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Learned in the Studio

Recently I stumbled upon a track online that happens to be the first studio recording I ever made. It was a guest appearance on a folk-pop album titled Xylon I, by a local musician named Xylon Cozens, and I play soprano sax on a single track.

It’s odd: there’s basically nothing online about Xylon, or the album, even though it was recorded in 1995: I guess that says something about my own personal sense that the Internet caught on about that time: it did for me, but everyone was still on dialup, and it didn’t seem apparent that the Internet and music would necessarily intersect in a meaningful way anytime soon.

(Man, were we in for a shock!)

Anyway, I won’t make excuses: I didn’t do a great job. A second take would have been nice, but if my chops had been what they should’ve, playing it right the first time through would’ve been trivial (even with studio nerves), and I seem to recall Xylon having big ensembles he had to save as much studio time for as possible.

Well, I remember being nervous, but I don’t remember cacking on the end of the first run! (Still, the recording doesn’t lie: much as I wanted to return a favor Xylon had done me a few years previous, I should have told him my chops weren’t up to the task.) Here it is:

Xylon Cozens Dan Or 54623 1995 Xylon Cozens

(I’ve also added it to the Music page on this site, here, including as much personnel information as I could scrounge out of my memories.)

It wouldn’t be my last guest appearance, either. I also was asked sit in on one track for an album put out by a local musician in Jeonju named Daekwi Hwang. Daekwi was a nice guy, and very active in the local music scene in Jeonju, so I was of course happy to do it. I thought I’d ripped that CD when we left Korea, but it doesn’t seem to be on any of my hard drives, so I suppose it’ll have to wait till I have my CDs on hand, as well. I don’t really remember what I played, but I have a sneaking suspicion it was also a soprano saxophone solo. But I can show you the album cover:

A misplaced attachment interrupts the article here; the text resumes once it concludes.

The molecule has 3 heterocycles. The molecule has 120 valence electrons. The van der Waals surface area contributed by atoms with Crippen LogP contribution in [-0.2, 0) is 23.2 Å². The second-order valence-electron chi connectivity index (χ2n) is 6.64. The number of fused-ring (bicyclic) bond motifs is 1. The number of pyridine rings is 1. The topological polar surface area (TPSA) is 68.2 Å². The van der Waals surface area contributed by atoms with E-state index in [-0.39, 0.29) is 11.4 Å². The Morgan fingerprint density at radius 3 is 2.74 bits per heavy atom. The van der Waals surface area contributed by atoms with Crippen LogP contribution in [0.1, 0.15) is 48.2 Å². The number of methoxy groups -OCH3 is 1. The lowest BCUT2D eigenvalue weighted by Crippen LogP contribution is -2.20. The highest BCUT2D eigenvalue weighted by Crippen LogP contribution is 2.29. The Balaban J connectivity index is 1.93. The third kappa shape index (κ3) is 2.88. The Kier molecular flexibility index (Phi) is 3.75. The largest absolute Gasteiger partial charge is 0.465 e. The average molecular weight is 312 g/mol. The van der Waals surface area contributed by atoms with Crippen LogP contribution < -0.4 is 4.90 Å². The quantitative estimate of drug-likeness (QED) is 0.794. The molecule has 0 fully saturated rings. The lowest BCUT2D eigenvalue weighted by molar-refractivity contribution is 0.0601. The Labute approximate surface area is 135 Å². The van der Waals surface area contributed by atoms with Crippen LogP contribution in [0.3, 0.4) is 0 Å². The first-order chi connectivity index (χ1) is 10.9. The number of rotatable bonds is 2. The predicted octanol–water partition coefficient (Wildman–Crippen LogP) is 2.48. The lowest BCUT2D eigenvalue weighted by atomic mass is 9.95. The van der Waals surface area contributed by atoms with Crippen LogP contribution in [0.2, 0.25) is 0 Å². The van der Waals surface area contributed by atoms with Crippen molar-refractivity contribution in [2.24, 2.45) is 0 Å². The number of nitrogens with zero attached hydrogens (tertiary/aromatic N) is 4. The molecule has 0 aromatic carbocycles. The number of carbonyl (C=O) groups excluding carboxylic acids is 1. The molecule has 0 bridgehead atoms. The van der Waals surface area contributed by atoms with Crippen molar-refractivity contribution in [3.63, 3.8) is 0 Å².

If you have a Naver account, you can click on the album cover to visit and listen to samples of the tracks. No sax, though!

Daekwi’s in the United States now, and the last video of him I saw, he was playing jazz… I think he teaches jazz now, actually:

He was always a nice guy, and I’m glad he’s still playing… and it’s cool to see him migrating to turf more familiar to me, on top of it!


Anyway, in honor of that little trip down memory lane, here are some things I’ve learned from time spent recording sax parts in recording studios:

  1. If you’re out of practice, or your horn needs servicing, don’t take the gig. (Or get the horn serviced… and practice, you lazy git.)
  2. If the food available near the studio sucked during the lunch break on the first day, it’s going to suck everyday after… possibly worse, since the tech is likely to order from the best affordable place nearby on the first day. Pack a lunch or suck it up.
  3. If you care too much, your playing will suck because you’re overly nervous. If you don’t care at all, your playing will suck because it lacks conviction. You need to cultivate a certain balance of the two.
  4. Bring more extra reeds than you think you need. Also, a reed knife and sandpaper. And something to throw at the wall when all your reeds suck anyway.
  5. Don’t leave your horn on a sofa when there’s an animal around. (“Animal” includes a certain sort of drummer, and not just the Jim Henson kind!)
  6. If the guy working the audio board is a guitarist, there’s always going to be an issue with the sax levels in the final mix.
  7. The guy working the audio board is always a guitarist.
  8. The lower the budget, the worse the climate control will be in the studio… and nobody but you will understand that a cold horn is a flat horn.
  9. If you’re only given one take and your performance sucks and they shrug and say, “That’s a wrap!” you don’t need to worry. You’ll either get cut, or hidden in the mix, or the album is going to have enough other issues that your part won’t matter. The time to worry is when they ask you to play your part again… and again… and again… and again… and you’re not sure what was wrong on the fifteenth take, because it sounded perfect to you.
  10. Figuring out what was wrong with that last take is about ten thousand times harder across a language barrier. (Even if the barrier is your fault.)
  11. Unless the whole band has recorded their parts, you need a click track. Even if they have, a click track might be useful (in certain genres).
  12. If you need a click track, insist on a click track. They have a click track somewhere on that board, I promise you. They might have to rummage around to find it, though, so bring a book to the studio.
  13. That last minute change to the song? It’s like betting everything on red. It could pay off wonderfully… but it’s probably going to ruin the whole damned thing instead.
  14. Don’t take it took personally when someone cuts that perfect, beautiful backing line that took you hours to work out, because he decided he wanted more guitar instead. Guitarists are like that, and it’s all our fault for letting them on stage at all.
  15. There’s no law that says they can’t attribute the sax part to a pseudonym.
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